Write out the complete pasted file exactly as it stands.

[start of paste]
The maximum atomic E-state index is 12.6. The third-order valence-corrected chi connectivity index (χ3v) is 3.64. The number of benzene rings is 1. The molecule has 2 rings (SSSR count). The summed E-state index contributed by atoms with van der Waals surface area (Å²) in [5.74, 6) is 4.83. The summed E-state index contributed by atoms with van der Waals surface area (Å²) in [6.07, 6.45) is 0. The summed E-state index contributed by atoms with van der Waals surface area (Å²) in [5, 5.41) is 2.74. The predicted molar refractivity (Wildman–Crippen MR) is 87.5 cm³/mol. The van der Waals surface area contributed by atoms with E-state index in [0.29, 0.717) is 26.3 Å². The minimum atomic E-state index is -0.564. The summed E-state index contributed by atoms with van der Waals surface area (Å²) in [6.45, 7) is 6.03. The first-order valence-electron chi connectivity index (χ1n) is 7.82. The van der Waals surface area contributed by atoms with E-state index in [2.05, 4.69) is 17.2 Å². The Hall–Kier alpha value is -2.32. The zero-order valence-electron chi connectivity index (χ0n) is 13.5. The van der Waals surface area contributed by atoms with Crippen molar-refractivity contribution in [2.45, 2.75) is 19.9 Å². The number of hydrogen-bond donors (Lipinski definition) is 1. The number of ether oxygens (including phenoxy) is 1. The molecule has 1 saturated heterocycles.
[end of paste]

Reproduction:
The maximum atomic E-state index is 12.6. The third-order valence-corrected chi connectivity index (χ3v) is 3.64. The number of benzene rings is 1. The molecule has 2 rings (SSSR count). The summed E-state index contributed by atoms with van der Waals surface area (Å²) in [5.74, 6) is 4.83. The summed E-state index contributed by atoms with van der Waals surface area (Å²) in [6.07, 6.45) is 0. The summed E-state index contributed by atoms with van der Waals surface area (Å²) in [5, 5.41) is 2.74. The predicted molar refractivity (Wildman–Crippen MR) is 87.5 cm³/mol. The van der Waals surface area contributed by atoms with E-state index in [0.29, 0.717) is 26.3 Å². The minimum atomic E-state index is -0.564. The summed E-state index contributed by atoms with van der Waals surface area (Å²) in [6.45, 7) is 6.03. The first-order valence-electron chi connectivity index (χ1n) is 7.82. The van der Waals surface area contributed by atoms with E-state index in [2.05, 4.69) is 17.2 Å². The Hall–Kier alpha value is -2.32. The zero-order valence-electron chi connectivity index (χ0n) is 13.5. The van der Waals surface area contributed by atoms with Crippen molar-refractivity contribution in [2.45, 2.75) is 19.9 Å². The number of hydrogen-bond donors (Lipinski definition) is 1. The number of ether oxygens (including phenoxy) is 1. The molecule has 1 saturated heterocycles.